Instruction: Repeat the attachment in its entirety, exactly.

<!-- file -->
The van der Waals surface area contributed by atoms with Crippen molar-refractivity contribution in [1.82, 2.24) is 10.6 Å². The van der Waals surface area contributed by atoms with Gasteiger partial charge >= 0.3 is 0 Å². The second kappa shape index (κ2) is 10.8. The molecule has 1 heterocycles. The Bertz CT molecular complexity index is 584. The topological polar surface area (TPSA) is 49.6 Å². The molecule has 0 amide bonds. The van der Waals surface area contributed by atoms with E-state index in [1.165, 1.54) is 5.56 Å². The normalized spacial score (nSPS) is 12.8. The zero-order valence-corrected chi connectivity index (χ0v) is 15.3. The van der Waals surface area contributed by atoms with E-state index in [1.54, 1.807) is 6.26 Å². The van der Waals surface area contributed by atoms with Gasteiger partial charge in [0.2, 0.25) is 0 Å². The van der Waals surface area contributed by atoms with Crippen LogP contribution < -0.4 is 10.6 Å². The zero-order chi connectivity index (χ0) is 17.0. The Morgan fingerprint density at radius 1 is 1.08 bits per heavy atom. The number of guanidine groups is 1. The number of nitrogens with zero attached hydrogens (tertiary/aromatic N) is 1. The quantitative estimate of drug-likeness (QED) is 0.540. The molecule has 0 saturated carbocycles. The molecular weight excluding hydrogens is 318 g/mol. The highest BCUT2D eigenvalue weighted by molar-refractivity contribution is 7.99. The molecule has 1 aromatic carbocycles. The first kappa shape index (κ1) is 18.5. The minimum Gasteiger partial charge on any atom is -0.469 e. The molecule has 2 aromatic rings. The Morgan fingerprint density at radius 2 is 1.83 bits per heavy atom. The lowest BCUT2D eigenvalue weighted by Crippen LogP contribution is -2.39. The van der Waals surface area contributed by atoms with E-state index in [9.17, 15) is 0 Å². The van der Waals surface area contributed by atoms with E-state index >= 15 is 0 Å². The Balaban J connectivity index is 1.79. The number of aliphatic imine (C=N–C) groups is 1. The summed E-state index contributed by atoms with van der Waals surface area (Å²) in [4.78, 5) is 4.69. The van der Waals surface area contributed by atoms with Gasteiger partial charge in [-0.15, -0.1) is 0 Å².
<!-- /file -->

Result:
The van der Waals surface area contributed by atoms with Crippen molar-refractivity contribution in [1.82, 2.24) is 10.6 Å². The van der Waals surface area contributed by atoms with Gasteiger partial charge >= 0.3 is 0 Å². The second kappa shape index (κ2) is 10.8. The molecule has 1 heterocycles. The Bertz CT molecular complexity index is 584. The topological polar surface area (TPSA) is 49.6 Å². The molecule has 0 amide bonds. The van der Waals surface area contributed by atoms with E-state index in [1.165, 1.54) is 5.56 Å². The normalized spacial score (nSPS) is 12.8. The zero-order valence-corrected chi connectivity index (χ0v) is 15.3. The van der Waals surface area contributed by atoms with E-state index in [1.54, 1.807) is 6.26 Å². The van der Waals surface area contributed by atoms with Gasteiger partial charge in [0.2, 0.25) is 0 Å². The van der Waals surface area contributed by atoms with Crippen LogP contribution < -0.4 is 10.6 Å². The zero-order chi connectivity index (χ0) is 17.0. The Morgan fingerprint density at radius 1 is 1.08 bits per heavy atom. The number of guanidine groups is 1. The number of nitrogens with zero attached hydrogens (tertiary/aromatic N) is 1. The quantitative estimate of drug-likeness (QED) is 0.540. The molecule has 0 saturated carbocycles. The molecular weight excluding hydrogens is 318 g/mol. The highest BCUT2D eigenvalue weighted by molar-refractivity contribution is 7.99. The molecule has 1 aromatic carbocycles. The first kappa shape index (κ1) is 18.5. The minimum Gasteiger partial charge on any atom is -0.469 e. The molecule has 2 aromatic rings. The Morgan fingerprint density at radius 2 is 1.83 bits per heavy atom. The lowest BCUT2D eigenvalue weighted by Crippen LogP contribution is -2.39. The van der Waals surface area contributed by atoms with E-state index in [9.17, 15) is 0 Å². The van der Waals surface area contributed by atoms with E-state index >= 15 is 0 Å². The Balaban J connectivity index is 1.79. The number of aliphatic imine (C=N–C) groups is 1. The summed E-state index contributed by atoms with van der Waals surface area (Å²) in [4.78, 5) is 4.69. The van der Waals surface area contributed by atoms with Gasteiger partial charge in [-0.15, -0.1) is 0 Å².